Like the child’s game of “telephone”, the story picked up details with each retelling.  There had been an argument at a Beatles recording session. McCartney left in anger, and crashed his car. To spare the public from grief, the Beatles replaced him with “William Campbell”, the winner of a McCartney look-alike contest.Paul is dead

The February issue of “The Beatles Book” fanzine tried to put the issue to rest, but some stories die hard.  A cottage industry grew up around finding “clues” to McCartney’s “death”.  Hundreds were reported by fans and followers of the legend. John Lennon’s final line in the song “Strawberry Fields Forever” sounded like “I buried Paul”.  (McCartney later said the words were “cranberry sauce”).  When “Revolution 9” from the White Album is played backwards, some said they could hear “turn me on, dead man”.

Photographer Iain MacMillan shot the cover photo for the Beatles’ last recorded album, Abbey Road, on this day in 1969. The ten-minute photo shoot produced six images, from which McCartney himself picked the cover photo. It shows the band crossing the street, walking away from the studio.

As soon as the Abby Road album hit the streets, the “Paul Is Dead” enthusiasts were off and running. It was a funeral procession, couldn’t anybody see that? Lennon, dressed in white, symbolizes the preacher. Ringo Starr was dressed in black.  He was the mourner. George Harrison was wearing blue jeans and a shirt.  Of course he was the gravedigger.Paul is dead, news

And then there was McCartney, barefoot and out of step with the other members of the band. Clearly, he symbolized the corpse. McCartney later explained that he’d been barefoot that day, because it was hot.

No one ever satisfactorily explained, nor did anyone ask, to my knowledge, how Paul McCartney got to march in his own funeral procession.  No matter, the Abby Road cover put the rumor mill over the top.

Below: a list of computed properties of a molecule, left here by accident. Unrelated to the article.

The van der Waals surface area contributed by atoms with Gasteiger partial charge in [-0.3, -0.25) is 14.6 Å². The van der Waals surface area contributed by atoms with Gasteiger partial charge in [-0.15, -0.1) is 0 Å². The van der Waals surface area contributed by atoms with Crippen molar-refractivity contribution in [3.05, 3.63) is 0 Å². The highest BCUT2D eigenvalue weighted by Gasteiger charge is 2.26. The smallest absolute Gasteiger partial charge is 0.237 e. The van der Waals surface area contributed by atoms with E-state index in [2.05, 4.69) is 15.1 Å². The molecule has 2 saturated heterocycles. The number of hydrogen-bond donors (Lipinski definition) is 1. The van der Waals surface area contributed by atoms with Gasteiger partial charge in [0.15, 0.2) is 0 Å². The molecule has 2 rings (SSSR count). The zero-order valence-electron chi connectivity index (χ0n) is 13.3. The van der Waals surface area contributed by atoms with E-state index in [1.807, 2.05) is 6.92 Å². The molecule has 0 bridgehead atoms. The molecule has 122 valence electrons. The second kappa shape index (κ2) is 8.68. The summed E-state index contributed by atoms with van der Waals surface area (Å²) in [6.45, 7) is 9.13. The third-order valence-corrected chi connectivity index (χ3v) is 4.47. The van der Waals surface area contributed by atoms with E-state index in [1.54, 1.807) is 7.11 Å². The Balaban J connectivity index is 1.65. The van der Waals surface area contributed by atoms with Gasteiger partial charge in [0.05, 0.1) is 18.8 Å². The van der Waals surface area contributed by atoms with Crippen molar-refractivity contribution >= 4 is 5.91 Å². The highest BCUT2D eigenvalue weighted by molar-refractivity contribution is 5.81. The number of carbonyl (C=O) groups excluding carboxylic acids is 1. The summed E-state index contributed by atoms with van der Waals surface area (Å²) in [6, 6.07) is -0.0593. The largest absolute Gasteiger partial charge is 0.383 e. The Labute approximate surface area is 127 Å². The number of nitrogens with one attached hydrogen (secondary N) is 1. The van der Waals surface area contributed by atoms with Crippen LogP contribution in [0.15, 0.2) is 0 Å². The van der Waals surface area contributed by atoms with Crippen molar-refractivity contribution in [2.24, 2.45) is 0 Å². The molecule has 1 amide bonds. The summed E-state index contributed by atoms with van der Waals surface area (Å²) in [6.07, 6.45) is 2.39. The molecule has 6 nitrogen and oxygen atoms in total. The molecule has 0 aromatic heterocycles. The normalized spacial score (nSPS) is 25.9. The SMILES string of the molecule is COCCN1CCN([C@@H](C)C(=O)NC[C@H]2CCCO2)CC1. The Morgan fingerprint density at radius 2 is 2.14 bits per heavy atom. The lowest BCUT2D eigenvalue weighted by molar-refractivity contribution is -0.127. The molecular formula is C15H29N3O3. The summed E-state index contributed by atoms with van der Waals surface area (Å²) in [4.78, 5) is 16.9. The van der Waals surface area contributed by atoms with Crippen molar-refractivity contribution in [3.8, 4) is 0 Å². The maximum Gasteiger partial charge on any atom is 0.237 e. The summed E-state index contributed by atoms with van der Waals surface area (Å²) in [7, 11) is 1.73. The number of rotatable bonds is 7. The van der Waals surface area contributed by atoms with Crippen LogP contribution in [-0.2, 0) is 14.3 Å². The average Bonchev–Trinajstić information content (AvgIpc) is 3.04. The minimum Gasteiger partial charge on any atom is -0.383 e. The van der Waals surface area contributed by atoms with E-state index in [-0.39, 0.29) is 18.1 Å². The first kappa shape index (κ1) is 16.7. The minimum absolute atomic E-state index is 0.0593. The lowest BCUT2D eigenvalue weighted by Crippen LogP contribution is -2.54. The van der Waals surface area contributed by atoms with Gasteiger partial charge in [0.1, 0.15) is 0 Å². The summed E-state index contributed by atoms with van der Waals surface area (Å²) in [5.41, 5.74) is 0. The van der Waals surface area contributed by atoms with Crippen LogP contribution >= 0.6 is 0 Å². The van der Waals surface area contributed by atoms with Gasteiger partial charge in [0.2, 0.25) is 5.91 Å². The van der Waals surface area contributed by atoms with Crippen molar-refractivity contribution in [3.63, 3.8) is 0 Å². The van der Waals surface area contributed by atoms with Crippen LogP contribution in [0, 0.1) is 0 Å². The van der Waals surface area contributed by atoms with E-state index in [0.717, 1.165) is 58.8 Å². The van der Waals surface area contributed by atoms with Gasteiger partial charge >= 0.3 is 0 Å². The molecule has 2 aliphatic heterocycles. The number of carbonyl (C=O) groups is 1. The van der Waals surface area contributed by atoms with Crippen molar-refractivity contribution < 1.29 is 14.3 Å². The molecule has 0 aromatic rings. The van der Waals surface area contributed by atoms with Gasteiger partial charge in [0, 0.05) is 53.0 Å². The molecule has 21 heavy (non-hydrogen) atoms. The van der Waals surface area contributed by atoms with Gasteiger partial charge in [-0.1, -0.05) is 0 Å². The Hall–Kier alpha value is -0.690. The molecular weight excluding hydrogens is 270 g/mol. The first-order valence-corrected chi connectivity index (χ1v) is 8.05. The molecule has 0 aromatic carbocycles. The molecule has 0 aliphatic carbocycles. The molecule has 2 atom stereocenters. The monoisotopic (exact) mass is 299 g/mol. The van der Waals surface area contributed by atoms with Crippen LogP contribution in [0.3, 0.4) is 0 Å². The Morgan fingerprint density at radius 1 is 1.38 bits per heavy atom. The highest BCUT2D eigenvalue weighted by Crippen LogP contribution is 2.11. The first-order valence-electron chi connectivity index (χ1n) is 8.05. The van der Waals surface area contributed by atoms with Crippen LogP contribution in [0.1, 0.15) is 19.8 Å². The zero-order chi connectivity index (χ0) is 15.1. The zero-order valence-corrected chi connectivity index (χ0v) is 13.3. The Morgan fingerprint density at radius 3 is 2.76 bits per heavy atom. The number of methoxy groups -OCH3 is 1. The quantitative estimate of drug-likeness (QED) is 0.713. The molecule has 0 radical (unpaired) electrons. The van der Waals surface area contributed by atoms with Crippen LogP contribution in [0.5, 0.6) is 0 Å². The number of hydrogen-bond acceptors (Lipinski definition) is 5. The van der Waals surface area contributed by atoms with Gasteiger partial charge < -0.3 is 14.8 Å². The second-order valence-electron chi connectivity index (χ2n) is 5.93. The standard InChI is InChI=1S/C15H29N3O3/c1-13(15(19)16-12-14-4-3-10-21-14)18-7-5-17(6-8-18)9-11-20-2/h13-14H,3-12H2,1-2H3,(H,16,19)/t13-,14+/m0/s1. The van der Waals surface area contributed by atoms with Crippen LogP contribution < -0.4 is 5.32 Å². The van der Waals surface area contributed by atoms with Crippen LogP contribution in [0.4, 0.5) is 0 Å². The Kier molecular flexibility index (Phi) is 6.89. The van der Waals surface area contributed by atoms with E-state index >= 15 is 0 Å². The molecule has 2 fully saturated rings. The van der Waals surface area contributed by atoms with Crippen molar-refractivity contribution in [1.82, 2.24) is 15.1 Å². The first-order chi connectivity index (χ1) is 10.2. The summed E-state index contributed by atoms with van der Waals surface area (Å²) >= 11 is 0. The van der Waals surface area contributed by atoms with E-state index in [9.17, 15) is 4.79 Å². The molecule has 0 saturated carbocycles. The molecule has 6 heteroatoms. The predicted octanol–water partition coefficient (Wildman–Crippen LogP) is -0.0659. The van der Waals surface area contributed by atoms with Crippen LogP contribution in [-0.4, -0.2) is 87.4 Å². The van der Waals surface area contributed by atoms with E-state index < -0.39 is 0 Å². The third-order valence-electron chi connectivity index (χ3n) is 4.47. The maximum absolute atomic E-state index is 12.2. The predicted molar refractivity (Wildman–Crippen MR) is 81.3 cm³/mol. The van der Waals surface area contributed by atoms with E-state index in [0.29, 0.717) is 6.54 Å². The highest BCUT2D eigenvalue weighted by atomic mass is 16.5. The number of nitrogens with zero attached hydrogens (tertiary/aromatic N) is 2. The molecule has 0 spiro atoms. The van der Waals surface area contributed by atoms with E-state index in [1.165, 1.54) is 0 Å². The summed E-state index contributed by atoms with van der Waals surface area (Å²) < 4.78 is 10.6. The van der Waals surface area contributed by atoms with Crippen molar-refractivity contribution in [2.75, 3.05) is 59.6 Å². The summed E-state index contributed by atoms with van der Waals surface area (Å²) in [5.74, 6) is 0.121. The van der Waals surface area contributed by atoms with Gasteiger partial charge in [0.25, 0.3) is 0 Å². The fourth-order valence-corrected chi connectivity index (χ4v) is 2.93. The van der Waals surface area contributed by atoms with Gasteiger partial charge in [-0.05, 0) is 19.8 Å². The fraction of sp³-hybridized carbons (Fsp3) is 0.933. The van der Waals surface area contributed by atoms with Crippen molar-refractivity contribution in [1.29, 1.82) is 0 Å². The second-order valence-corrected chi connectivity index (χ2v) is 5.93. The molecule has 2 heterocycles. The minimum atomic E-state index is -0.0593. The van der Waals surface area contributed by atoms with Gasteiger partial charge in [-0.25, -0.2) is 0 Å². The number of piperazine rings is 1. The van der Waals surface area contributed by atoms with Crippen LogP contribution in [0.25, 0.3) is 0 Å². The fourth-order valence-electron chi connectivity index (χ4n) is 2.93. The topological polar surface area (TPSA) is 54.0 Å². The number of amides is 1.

On October 12, a caller to Detroit radio station WKNR-FM told DJ Russ Gibb about the rumor and its clues. Gibb and his callers then discussed the rumor on the air for the next hour. Roby Yonge did the early AM shift at the powerhouse WABC out of New York. Yonge spent a full hour discussing the rumor, before he was pulled off-air for breaking format. WABC’s signal could be heard in 38 states at that time of night, and at times, other countries. The Beatles’ press office issued a statement denying the rumor, but it had already been reported by national and international media.

Paul is still with us-Life_magazine_nov_69The November 7, 1969, Life magazine interview with McCartney and his wife Linda finally put the story to rest. “Perhaps the rumor started because I haven’t been much in the press lately“, he said. “I have done enough press for a lifetime, and I don’t have anything to say these days. I am happy to be with my family and I will work when I work. I was switched on for ten years and I never switched off. Now I am switching off whenever I can. I would rather be a little less famous these days“.

If they’d had Photoshop in those days, we’d probably still be hearing the rumors, today.

August 6, 2011 NFL Films

Ed Sabol was inducted into the Professional Football Hall of Fame on August 6, 2011. Steve delivered a tribute to his father, explaining the company’s operating philosophy. “Tell me a fact”, he said, “and I’ll learn. Tell me a truth, and I’ll believe. But tell me a story, and it will live in my heart forever”.

Edwin Milton “Ed” Sabol came home from WWII and took a job selling topcoats. He was good at it and provided a decent living for his family, but his heart was elsewhere.  What he liked more than anything, was to watch his son Steve play high school football.

Sabol would take a motion picture camera, a wedding gift, and film the games. He found that he had a knack for it, and founded a small film production company called Blair Motion Pictures, named after his daughter, Blair.

Sabol successfully bid for the rights to film the 1962 NFL championship game between the Green Bay Packers and the New York Giants. The game was played in cold so severe that camera operators suffered frostbite, and a wind so strong that it blew the ball off the tee three times before opening kickoff.  Despite all that, Sabol’s work on the game was impressive.